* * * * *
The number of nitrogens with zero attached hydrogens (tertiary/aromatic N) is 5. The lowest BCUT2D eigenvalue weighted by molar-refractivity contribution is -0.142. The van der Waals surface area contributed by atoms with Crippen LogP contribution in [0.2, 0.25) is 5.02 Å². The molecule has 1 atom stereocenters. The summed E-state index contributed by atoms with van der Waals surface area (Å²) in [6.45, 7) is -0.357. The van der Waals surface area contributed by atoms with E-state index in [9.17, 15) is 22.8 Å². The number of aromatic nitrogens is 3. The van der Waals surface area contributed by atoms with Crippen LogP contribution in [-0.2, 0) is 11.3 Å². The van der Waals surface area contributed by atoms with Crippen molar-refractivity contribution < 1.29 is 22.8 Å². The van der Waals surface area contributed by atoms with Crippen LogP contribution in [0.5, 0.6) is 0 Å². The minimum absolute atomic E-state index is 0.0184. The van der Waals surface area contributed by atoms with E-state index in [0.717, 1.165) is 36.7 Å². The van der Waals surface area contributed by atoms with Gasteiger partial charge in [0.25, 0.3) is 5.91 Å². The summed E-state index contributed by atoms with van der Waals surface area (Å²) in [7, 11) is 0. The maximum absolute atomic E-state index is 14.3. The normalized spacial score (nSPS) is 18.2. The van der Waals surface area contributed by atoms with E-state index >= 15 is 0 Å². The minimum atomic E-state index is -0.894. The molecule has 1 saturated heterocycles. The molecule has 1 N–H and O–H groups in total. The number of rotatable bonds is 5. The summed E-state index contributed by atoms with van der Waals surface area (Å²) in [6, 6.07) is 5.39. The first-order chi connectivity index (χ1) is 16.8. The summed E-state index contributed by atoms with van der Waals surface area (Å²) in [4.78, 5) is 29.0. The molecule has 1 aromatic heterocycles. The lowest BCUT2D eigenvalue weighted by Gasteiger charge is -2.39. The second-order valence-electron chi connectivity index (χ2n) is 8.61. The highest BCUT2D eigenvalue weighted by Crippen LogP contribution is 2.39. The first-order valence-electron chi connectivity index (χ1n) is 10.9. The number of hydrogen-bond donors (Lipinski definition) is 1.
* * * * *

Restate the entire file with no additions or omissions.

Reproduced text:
The number of nitrogens with zero attached hydrogens (tertiary/aromatic N) is 5. The lowest BCUT2D eigenvalue weighted by molar-refractivity contribution is -0.142. The van der Waals surface area contributed by atoms with Crippen LogP contribution in [0.2, 0.25) is 5.02 Å². The molecule has 1 atom stereocenters. The summed E-state index contributed by atoms with van der Waals surface area (Å²) in [6.45, 7) is -0.357. The van der Waals surface area contributed by atoms with E-state index in [9.17, 15) is 22.8 Å². The number of aromatic nitrogens is 3. The van der Waals surface area contributed by atoms with Crippen LogP contribution in [-0.2, 0) is 11.3 Å². The van der Waals surface area contributed by atoms with Crippen molar-refractivity contribution < 1.29 is 22.8 Å². The van der Waals surface area contributed by atoms with Crippen LogP contribution in [0.5, 0.6) is 0 Å². The minimum absolute atomic E-state index is 0.0184. The van der Waals surface area contributed by atoms with E-state index in [0.717, 1.165) is 36.7 Å². The van der Waals surface area contributed by atoms with Gasteiger partial charge in [0.25, 0.3) is 5.91 Å². The summed E-state index contributed by atoms with van der Waals surface area (Å²) in [7, 11) is 0. The maximum absolute atomic E-state index is 14.3. The normalized spacial score (nSPS) is 18.2. The van der Waals surface area contributed by atoms with E-state index >= 15 is 0 Å². The minimum atomic E-state index is -0.894. The molecule has 1 saturated heterocycles. The molecule has 1 N–H and O–H groups in total. The number of rotatable bonds is 5. The summed E-state index contributed by atoms with van der Waals surface area (Å²) in [6, 6.07) is 5.39. The first-order chi connectivity index (χ1) is 16.8. The summed E-state index contributed by atoms with van der Waals surface area (Å²) in [4.78, 5) is 29.0. The molecule has 1 aromatic heterocycles. The lowest BCUT2D eigenvalue weighted by Gasteiger charge is -2.39. The second-order valence-electron chi connectivity index (χ2n) is 8.61. The highest BCUT2D eigenvalue weighted by Crippen LogP contribution is 2.39. The first-order valence-electron chi connectivity index (χ1n) is 10.9. The number of hydrogen-bond donors (Lipinski definition) is 1.